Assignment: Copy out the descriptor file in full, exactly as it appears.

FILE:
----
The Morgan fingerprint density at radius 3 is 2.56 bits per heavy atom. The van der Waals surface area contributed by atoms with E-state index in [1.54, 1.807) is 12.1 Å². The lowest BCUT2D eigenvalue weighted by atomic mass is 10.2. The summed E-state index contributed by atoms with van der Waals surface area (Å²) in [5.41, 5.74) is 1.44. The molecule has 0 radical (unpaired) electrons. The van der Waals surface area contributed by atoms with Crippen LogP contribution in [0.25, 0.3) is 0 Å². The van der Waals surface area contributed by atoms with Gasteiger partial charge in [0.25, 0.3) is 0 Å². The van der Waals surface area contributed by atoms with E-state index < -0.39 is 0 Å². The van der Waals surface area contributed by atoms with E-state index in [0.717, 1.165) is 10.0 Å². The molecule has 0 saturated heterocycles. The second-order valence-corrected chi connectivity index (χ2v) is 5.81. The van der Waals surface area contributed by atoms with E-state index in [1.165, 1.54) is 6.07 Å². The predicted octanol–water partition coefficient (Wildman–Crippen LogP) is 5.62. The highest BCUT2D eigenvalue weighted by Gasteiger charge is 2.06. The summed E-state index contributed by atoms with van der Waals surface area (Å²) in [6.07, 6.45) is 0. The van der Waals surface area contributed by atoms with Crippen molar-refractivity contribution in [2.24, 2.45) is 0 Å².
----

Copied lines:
The Morgan fingerprint density at radius 3 is 2.56 bits per heavy atom. The van der Waals surface area contributed by atoms with E-state index in [1.54, 1.807) is 12.1 Å². The lowest BCUT2D eigenvalue weighted by atomic mass is 10.2. The summed E-state index contributed by atoms with van der Waals surface area (Å²) in [5.41, 5.74) is 1.44. The molecule has 0 radical (unpaired) electrons. The van der Waals surface area contributed by atoms with Crippen LogP contribution in [0.25, 0.3) is 0 Å². The van der Waals surface area contributed by atoms with Gasteiger partial charge in [0.25, 0.3) is 0 Å². The van der Waals surface area contributed by atoms with E-state index < -0.39 is 0 Å². The van der Waals surface area contributed by atoms with E-state index in [0.717, 1.165) is 10.0 Å². The molecule has 0 saturated heterocycles. The second-order valence-corrected chi connectivity index (χ2v) is 5.81. The van der Waals surface area contributed by atoms with E-state index in [1.165, 1.54) is 6.07 Å². The predicted octanol–water partition coefficient (Wildman–Crippen LogP) is 5.62. The highest BCUT2D eigenvalue weighted by Gasteiger charge is 2.06. The summed E-state index contributed by atoms with van der Waals surface area (Å²) in [6.07, 6.45) is 0. The van der Waals surface area contributed by atoms with Crippen molar-refractivity contribution in [2.24, 2.45) is 0 Å².